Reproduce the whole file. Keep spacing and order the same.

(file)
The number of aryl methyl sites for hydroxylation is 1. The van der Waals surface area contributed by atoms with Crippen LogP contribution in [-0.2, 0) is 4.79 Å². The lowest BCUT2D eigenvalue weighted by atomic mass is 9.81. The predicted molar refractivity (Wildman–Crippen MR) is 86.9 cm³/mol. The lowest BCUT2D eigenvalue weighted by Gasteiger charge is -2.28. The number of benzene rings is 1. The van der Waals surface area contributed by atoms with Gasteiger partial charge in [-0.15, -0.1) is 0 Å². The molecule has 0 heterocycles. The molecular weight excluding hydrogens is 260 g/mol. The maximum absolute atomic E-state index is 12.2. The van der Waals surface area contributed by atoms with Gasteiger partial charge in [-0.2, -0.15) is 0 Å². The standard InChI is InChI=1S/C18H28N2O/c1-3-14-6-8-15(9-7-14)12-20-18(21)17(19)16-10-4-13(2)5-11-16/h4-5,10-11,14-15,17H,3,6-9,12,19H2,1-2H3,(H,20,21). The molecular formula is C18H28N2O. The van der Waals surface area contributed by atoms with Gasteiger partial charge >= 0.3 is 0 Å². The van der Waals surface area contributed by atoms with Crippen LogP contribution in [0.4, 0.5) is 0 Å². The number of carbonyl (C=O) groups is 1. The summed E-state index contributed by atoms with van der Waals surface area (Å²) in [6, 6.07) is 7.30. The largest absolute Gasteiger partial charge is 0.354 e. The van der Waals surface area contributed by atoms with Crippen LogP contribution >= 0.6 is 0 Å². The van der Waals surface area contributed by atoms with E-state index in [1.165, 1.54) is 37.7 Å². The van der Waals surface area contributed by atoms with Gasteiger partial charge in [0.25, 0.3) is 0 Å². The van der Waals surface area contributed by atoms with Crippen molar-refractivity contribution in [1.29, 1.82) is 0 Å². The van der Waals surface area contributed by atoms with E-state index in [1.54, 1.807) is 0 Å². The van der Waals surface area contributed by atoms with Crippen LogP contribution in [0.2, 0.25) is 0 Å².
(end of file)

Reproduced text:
The number of aryl methyl sites for hydroxylation is 1. The van der Waals surface area contributed by atoms with Crippen LogP contribution in [-0.2, 0) is 4.79 Å². The lowest BCUT2D eigenvalue weighted by atomic mass is 9.81. The predicted molar refractivity (Wildman–Crippen MR) is 86.9 cm³/mol. The lowest BCUT2D eigenvalue weighted by Gasteiger charge is -2.28. The number of benzene rings is 1. The van der Waals surface area contributed by atoms with Gasteiger partial charge in [-0.15, -0.1) is 0 Å². The molecule has 0 heterocycles. The molecular weight excluding hydrogens is 260 g/mol. The maximum absolute atomic E-state index is 12.2. The van der Waals surface area contributed by atoms with Gasteiger partial charge in [-0.2, -0.15) is 0 Å². The standard InChI is InChI=1S/C18H28N2O/c1-3-14-6-8-15(9-7-14)12-20-18(21)17(19)16-10-4-13(2)5-11-16/h4-5,10-11,14-15,17H,3,6-9,12,19H2,1-2H3,(H,20,21). The molecular formula is C18H28N2O. The van der Waals surface area contributed by atoms with Gasteiger partial charge >= 0.3 is 0 Å². The van der Waals surface area contributed by atoms with Crippen LogP contribution in [0.4, 0.5) is 0 Å². The number of carbonyl (C=O) groups is 1. The summed E-state index contributed by atoms with van der Waals surface area (Å²) in [6, 6.07) is 7.30. The largest absolute Gasteiger partial charge is 0.354 e. The van der Waals surface area contributed by atoms with Crippen LogP contribution >= 0.6 is 0 Å². The van der Waals surface area contributed by atoms with E-state index in [1.165, 1.54) is 37.7 Å². The van der Waals surface area contributed by atoms with Gasteiger partial charge in [0.25, 0.3) is 0 Å². The van der Waals surface area contributed by atoms with Crippen molar-refractivity contribution in [1.29, 1.82) is 0 Å². The van der Waals surface area contributed by atoms with E-state index in [1.54, 1.807) is 0 Å². The van der Waals surface area contributed by atoms with Crippen LogP contribution in [0.2, 0.25) is 0 Å².